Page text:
The second anniversary of this blog on November 9th almost passed unnoticed. Strange that I would pass up an opportunity to pat myself on the back. I've really enjoyed blogging this past year and even though I don't have many readers, I enjoy the creative outlet and I'm proud of the work that goes into these posts (i.e., I try not to half-ass it). Here are some personal highlights -
The posts I'm happiest about are the ones dealing with Milton Caniff. He's the reason I started the blog in the first place. There's not enough Caniff to blog about every week, but I've managed to do about a fourth of my posts about his work. Two of my coups last year were interviews. Dean Mullaney was the editor of The Complete Terry & the Pirates series which ended this year. In addition to Dick Tracy, he's taken on Rip Kirby by Caniff pal Alex Raymond. Lucy Shelton Caswell is the curator of the Billy Ireland Cartoon Research Library and Museum. Since our interview, the library has gone through many changes, the most recent of which is the addition of Ireland's name. The estate for Ireland, who was Caniff's mentor, has made a generous donation of $7 million, and plans are apace to expand the library on campus.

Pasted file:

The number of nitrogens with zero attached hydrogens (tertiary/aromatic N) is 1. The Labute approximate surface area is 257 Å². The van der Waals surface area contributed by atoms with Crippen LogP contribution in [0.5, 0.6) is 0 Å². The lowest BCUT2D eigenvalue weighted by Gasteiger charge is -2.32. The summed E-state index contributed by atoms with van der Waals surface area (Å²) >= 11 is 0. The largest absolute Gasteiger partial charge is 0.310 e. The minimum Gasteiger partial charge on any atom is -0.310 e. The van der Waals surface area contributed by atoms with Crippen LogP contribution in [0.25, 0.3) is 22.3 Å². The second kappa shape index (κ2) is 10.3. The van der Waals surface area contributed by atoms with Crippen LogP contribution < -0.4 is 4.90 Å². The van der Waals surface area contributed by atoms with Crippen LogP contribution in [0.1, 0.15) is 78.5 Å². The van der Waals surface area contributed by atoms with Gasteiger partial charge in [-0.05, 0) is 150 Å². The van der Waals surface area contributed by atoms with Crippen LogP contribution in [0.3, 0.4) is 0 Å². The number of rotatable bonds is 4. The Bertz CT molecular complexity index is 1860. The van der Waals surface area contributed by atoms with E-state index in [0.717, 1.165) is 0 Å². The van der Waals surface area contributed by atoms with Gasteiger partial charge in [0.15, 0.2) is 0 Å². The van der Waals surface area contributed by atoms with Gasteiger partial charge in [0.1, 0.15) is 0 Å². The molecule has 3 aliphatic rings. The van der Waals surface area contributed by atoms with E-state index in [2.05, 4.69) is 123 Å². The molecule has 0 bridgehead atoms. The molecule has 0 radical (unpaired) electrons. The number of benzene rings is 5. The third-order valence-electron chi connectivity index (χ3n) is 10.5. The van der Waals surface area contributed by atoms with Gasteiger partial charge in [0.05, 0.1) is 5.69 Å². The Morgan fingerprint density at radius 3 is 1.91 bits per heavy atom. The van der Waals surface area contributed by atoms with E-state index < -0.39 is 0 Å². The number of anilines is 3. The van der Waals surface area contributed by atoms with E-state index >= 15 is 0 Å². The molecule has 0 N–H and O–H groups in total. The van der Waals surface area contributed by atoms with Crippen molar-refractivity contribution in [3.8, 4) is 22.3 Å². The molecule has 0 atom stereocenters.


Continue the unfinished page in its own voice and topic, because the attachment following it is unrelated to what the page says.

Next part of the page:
My favorite post of the year was detailing my adventures in Chillicothe tracking down Noel Sickles' sites with my son Noah in tow. It's the most satisfying, personally, and the one I've had the most compliments on. Even folks who normally have no idea what I'm talking about liked it. I hope to get back there sometime. Here are part one and part two.
I don't like to get political on the blog as there are plenty of other forums for that. Using historical inaccuracy to advance an agenda does draw my ire. I think I'm the only one to expose the Obama inaugural train hoax in which the press went overboard trying to compare the new president to Abraham Lincoln.
Another project I've really enjoyed is presenting, strip by strip, a complete Sunday comics section from May 29, 1966. The 1/3 and 1/2 page sizes of the strips make the Sunday funnies of today dinky and miserable. I'd like to think, even in their reduced state, that the comics are still a big selling point for newspapers. I'm only about a third of the way through as they used to print 8 pages of funnies!
My most-read post this year was my overview of George Harrison compilation albums. Thanks to a link from a Dylan fan site (which I've forgotten), I received hundreds of hits. Sadly, a big chunk of my traffic is courtesy of Google Images and not the actual content of the blog (people love Julie Bowen!). Thanks to everyone who subscribes, follows and checks in on a regular basis. I'm gratified by those of you who found it and stuck with me. My only wish is that more of you leave comments so I know that you're out there!